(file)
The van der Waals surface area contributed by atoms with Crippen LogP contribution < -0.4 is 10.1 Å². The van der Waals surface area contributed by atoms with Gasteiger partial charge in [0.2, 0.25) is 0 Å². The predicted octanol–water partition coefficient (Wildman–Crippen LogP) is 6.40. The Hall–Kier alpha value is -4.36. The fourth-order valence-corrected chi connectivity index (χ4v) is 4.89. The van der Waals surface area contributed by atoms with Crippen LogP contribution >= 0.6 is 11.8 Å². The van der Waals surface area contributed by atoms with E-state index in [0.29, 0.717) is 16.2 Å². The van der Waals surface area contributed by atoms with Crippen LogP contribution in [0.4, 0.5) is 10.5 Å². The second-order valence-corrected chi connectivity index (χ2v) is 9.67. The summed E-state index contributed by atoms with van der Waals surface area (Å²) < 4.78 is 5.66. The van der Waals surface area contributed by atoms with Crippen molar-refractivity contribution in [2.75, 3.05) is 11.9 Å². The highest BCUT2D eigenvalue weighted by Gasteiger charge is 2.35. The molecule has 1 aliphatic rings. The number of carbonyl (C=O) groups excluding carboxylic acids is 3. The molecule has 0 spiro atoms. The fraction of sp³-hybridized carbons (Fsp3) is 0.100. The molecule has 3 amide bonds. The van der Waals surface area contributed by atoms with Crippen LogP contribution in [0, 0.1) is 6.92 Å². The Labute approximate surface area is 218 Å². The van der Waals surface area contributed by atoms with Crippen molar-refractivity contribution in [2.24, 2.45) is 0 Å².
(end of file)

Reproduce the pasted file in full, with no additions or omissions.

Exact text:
The van der Waals surface area contributed by atoms with Crippen LogP contribution < -0.4 is 10.1 Å². The van der Waals surface area contributed by atoms with Gasteiger partial charge in [0.2, 0.25) is 0 Å². The predicted octanol–water partition coefficient (Wildman–Crippen LogP) is 6.40. The Hall–Kier alpha value is -4.36. The fourth-order valence-corrected chi connectivity index (χ4v) is 4.89. The van der Waals surface area contributed by atoms with Crippen LogP contribution >= 0.6 is 11.8 Å². The van der Waals surface area contributed by atoms with E-state index in [0.29, 0.717) is 16.2 Å². The van der Waals surface area contributed by atoms with Crippen LogP contribution in [0.4, 0.5) is 10.5 Å². The second-order valence-corrected chi connectivity index (χ2v) is 9.67. The summed E-state index contributed by atoms with van der Waals surface area (Å²) < 4.78 is 5.66. The van der Waals surface area contributed by atoms with Crippen molar-refractivity contribution in [2.75, 3.05) is 11.9 Å². The highest BCUT2D eigenvalue weighted by Gasteiger charge is 2.35. The molecule has 1 aliphatic rings. The number of carbonyl (C=O) groups excluding carboxylic acids is 3. The molecule has 0 spiro atoms. The fraction of sp³-hybridized carbons (Fsp3) is 0.100. The molecule has 3 amide bonds. The van der Waals surface area contributed by atoms with Crippen LogP contribution in [0, 0.1) is 6.92 Å². The Labute approximate surface area is 218 Å². The van der Waals surface area contributed by atoms with Crippen molar-refractivity contribution in [2.24, 2.45) is 0 Å².